Introduction: The study was designed to reduce door-to-balloon times in primary percutaneous coronary intervention for patients presenting to the Emergency Department with acute ST-elevation myocardial infarction, using an audit as a quality initiative.Materials and Methods: A multidisciplinary workgroup performed a pilot study over 3 months, then implemented various process and work-flow strategies to improve overall door-to-balloon times. Results and Conclusion: We developed a guideline-based, institution-specific written protocol for triaging and managing patients who present to the Emergency Department with symptoms suggestive of STEMI, resulting in shortened median door-to-balloon times from 130.5 to 109.5 minutes (P<0.001).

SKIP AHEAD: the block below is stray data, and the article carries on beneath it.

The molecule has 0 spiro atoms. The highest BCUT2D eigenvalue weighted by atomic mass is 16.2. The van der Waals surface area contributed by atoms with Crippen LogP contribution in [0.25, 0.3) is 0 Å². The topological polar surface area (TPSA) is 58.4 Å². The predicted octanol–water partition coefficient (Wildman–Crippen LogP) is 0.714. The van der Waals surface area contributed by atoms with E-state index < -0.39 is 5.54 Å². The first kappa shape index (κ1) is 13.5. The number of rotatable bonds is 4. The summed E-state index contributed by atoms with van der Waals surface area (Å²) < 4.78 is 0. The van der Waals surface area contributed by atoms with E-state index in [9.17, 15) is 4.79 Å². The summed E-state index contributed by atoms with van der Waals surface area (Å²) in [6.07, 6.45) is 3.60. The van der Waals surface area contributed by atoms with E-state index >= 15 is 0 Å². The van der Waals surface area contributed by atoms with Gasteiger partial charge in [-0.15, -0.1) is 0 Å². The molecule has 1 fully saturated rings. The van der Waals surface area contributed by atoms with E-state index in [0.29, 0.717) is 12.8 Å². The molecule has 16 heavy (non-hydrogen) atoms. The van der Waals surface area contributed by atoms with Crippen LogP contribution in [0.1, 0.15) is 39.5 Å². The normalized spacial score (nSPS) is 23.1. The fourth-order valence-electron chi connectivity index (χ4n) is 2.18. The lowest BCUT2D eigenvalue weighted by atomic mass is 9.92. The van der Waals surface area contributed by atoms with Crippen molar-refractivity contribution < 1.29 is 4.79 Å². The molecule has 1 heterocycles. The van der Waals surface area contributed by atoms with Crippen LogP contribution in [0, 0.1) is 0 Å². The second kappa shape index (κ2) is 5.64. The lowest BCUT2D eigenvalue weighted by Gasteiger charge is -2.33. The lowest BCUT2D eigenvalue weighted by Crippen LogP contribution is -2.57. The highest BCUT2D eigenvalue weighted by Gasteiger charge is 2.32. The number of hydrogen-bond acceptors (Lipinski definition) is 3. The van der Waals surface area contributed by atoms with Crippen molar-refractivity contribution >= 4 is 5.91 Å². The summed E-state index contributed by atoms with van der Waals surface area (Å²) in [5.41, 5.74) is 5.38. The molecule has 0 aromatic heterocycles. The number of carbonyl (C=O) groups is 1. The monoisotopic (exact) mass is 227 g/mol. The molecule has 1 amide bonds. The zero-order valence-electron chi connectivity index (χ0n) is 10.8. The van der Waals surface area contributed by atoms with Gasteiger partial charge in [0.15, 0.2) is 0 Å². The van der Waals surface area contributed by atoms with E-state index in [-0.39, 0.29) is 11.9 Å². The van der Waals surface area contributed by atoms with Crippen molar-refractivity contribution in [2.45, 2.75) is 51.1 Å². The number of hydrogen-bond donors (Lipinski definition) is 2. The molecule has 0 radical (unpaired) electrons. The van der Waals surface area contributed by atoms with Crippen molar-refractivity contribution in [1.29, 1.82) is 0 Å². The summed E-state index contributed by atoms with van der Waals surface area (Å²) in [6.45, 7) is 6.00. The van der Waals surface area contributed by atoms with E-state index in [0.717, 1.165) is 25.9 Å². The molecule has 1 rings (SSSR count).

Primary percutaneous coronary intervention (PCI) for patients with acute ST-elevation myocardial infarction (STEMI) has been shown to be superior to thrombolytic therapy in terms of its ability to achieve higher patency rates, minimise infarct size, improve left ventricular function and improve long-term survival, as well as lower rates of reinfarction and stroke. Infarct-related vessel patency is achieved more frequently and consistently with PCI, even when compared with outcomes where second and third generation thrombolytics are employed.
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